United States: in New York, workers remain in the carafe

Max Katzenberg had to lay off his 60 employees within hours. “It’s a disaster”, blurted out this owner of two trendy Brooklyn restaurants, Olmsted and Maison Yaki, at tables usually reserved several weeks in advance. But he had no other choice, the closures being imposed by the measures of “social distancing” in an attempt to stem the spread of Covid-19. New York restaurants can remain open at a minimum for take-out, but Katzenberg has waived this: “We would have kept 10% of our teams, by endangering their health, all this to generate very modest income: it made no sense.” In New York, unemployment benefits are a maximum of $ 504 per week, which is below the state’s minimum wage, and are paid for up to six months according to certain criteria. “It doesn’t even cover rent. This is done to push you to find a job as quickly as possible, which is totally impossible in the current situation where everything is at a standstill ”, regrets the restaurateur, who sighs: “The United States has it all wrong in the way it treats workers.”

“Hurricane”

New York City has implemented programs to support small businesses affected by the fight against the coronavirus (compensation, zero-interest loans, etc.). But none were suited to Max Katzenberg’s establishments. Like many restaurateurs, club or bar owners in the city, he had to turn to the generosity of customers, creating a GoFundMe crowdfunding page for his ex-employees. “For the moment, we do not see anything coming from the city or the State to help us, but we understand that the priority is the health emergency”, he notes. The situation is particularly critical in New York, which has become the epicenter of the epidemic in the United States, with 15,600 cases identified in the city and 192 deaths.

In a matter of days, tens of thousands of New Yorkers were laid off, from employees of airports, hotels and shops to artists at the Metropolitan Opera. To the point of repeatedly crashing the website’s servers to register for unemployment. Thursday, according to the Labor Department, he received 532,000 visits. As state governor Andrew Cuomo announced the shutdown of “non-essential” businesses on Friday, the dedicated phone service received 475,000 calls, up from the usual 10,000. According to Treasury Secretary Steven Mnuchin, the US unemployment rate could climb to 20% (it was 3.6% in January). The president of the Federal Reserve of Saint-Louis evokes the figure of 30%.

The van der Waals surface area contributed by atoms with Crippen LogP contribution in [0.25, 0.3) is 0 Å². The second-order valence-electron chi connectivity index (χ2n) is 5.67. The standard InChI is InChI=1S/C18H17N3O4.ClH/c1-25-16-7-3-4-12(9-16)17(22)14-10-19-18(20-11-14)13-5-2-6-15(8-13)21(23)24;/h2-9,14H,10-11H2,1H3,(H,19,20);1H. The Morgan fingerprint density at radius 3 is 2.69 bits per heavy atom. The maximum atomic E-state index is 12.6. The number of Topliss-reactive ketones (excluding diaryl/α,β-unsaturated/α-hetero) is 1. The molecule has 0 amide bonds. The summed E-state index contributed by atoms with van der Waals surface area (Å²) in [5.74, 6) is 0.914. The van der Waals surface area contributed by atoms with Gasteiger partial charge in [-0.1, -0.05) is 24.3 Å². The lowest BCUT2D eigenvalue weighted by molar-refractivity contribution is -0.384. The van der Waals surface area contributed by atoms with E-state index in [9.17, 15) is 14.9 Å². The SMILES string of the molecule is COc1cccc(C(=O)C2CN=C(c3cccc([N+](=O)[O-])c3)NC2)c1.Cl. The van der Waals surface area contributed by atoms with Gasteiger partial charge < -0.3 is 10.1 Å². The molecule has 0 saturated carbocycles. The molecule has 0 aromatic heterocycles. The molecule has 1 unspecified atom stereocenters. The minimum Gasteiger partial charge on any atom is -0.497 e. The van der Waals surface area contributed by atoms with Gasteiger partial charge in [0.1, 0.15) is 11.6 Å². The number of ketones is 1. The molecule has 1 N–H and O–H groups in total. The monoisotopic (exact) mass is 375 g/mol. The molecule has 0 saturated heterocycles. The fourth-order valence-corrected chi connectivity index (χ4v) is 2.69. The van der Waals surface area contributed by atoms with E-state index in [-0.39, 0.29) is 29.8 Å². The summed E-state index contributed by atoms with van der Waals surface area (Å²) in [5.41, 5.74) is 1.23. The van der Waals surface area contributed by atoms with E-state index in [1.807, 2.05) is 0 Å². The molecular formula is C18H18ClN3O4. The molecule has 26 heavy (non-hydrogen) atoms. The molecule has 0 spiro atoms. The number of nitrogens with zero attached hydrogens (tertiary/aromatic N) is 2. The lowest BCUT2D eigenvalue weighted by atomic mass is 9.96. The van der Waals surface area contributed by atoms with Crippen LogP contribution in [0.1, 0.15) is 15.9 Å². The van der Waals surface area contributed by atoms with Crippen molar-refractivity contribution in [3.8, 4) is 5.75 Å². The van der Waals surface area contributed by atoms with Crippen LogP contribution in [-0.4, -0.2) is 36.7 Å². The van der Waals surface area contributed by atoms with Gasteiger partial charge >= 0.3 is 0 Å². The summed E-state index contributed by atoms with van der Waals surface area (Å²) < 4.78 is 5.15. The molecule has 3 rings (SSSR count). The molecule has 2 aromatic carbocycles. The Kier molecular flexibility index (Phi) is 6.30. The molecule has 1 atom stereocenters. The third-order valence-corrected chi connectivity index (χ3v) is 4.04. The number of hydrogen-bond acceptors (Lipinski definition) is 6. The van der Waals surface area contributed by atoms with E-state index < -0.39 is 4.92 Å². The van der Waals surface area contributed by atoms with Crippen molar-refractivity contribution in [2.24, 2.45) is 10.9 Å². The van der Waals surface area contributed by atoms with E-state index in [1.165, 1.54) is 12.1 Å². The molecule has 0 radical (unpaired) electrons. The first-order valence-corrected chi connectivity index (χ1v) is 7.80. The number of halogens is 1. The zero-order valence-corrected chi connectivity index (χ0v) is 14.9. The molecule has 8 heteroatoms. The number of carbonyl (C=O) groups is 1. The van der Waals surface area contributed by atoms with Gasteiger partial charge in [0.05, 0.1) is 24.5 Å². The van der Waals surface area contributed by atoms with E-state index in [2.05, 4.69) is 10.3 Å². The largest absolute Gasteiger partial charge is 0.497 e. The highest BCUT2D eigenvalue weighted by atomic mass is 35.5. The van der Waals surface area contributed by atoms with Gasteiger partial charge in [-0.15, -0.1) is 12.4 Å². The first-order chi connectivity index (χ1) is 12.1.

“We close like everyone else, explains Kareem, owner of an appliance store in Greenpoint, in north Brooklyn. It’s like before a hurricane, except that it is in the whole world and that we have no visibility on the rest. ” The stationery opposite remains open – it also serves as a UPS relay. The discussion begins between the manager and a customer who has come to collect a package: “I am a freelance in events, which means that I no longer have a job.” All 15 employees at Yung Sook’s nail salon, paid by the hour, were sent home. The owner says she is “Not worried about [sa] health but for the economy ”. Yung Sook has yet “The habit of catastrophes” : she opened her first business in Manhattan “Two weeks before the start of the 2008 financial crisis”.

“Precarious”

Local associations are trying as best they can to overcome the gaping flaws in the American system. “Apart from the real problems of contamination, people from all walks of life are suffering from the current crisis, insists Dana Rachlin, founder of NYC Together, an integration organization in the underprivileged neighborhood of Brownsville. But for populations already marginalized and precarious, it will be even harder. ” LaToya Meaders, who runs a community canteen in the same neighborhood, has seen newcomers lining up for free meals in recent days. “This crisis is unprecedented, she worries. As they say, we hope for the best but we prepare for the worst. And I think we haven’t seen anything yet. ”

Isabelle Hanne Correspondent in New York

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